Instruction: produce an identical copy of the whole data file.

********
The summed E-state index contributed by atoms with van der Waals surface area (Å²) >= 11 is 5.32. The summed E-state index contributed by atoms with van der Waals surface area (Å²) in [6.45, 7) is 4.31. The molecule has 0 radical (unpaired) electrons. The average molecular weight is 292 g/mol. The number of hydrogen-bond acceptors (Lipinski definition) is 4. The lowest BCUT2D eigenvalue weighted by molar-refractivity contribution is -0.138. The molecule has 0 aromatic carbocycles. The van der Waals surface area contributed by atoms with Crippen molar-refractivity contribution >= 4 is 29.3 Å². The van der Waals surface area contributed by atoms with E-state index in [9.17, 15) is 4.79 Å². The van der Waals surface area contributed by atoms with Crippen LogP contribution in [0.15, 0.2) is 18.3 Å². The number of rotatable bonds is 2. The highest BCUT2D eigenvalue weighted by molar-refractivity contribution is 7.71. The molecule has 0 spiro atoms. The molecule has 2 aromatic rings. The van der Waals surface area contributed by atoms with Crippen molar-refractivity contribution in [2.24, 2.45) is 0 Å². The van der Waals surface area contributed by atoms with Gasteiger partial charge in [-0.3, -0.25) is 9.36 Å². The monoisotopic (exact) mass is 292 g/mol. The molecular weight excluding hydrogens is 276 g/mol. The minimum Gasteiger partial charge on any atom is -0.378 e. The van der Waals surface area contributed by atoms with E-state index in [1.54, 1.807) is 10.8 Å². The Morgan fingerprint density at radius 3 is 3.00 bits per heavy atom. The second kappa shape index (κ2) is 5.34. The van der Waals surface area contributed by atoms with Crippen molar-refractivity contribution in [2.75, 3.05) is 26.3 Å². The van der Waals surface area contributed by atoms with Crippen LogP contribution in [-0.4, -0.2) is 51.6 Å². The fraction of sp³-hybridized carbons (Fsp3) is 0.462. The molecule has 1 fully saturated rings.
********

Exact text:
The summed E-state index contributed by atoms with van der Waals surface area (Å²) >= 11 is 5.32. The summed E-state index contributed by atoms with van der Waals surface area (Å²) in [6.45, 7) is 4.31. The molecule has 0 radical (unpaired) electrons. The average molecular weight is 292 g/mol. The number of hydrogen-bond acceptors (Lipinski definition) is 4. The lowest BCUT2D eigenvalue weighted by molar-refractivity contribution is -0.138. The molecule has 0 aromatic carbocycles. The van der Waals surface area contributed by atoms with Crippen molar-refractivity contribution >= 4 is 29.3 Å². The van der Waals surface area contributed by atoms with E-state index in [9.17, 15) is 4.79 Å². The van der Waals surface area contributed by atoms with Crippen LogP contribution in [0.15, 0.2) is 18.3 Å². The number of rotatable bonds is 2. The highest BCUT2D eigenvalue weighted by molar-refractivity contribution is 7.71. The molecule has 0 spiro atoms. The molecule has 2 aromatic rings. The van der Waals surface area contributed by atoms with Crippen molar-refractivity contribution in [2.24, 2.45) is 0 Å². The van der Waals surface area contributed by atoms with Gasteiger partial charge in [-0.3, -0.25) is 9.36 Å². The monoisotopic (exact) mass is 292 g/mol. The molecular weight excluding hydrogens is 276 g/mol. The minimum Gasteiger partial charge on any atom is -0.378 e. The van der Waals surface area contributed by atoms with E-state index in [1.54, 1.807) is 10.8 Å². The Morgan fingerprint density at radius 3 is 3.00 bits per heavy atom. The second kappa shape index (κ2) is 5.34. The van der Waals surface area contributed by atoms with Crippen molar-refractivity contribution in [2.75, 3.05) is 26.3 Å². The van der Waals surface area contributed by atoms with Crippen LogP contribution in [-0.4, -0.2) is 51.6 Å². The fraction of sp³-hybridized carbons (Fsp3) is 0.462. The molecule has 1 fully saturated rings.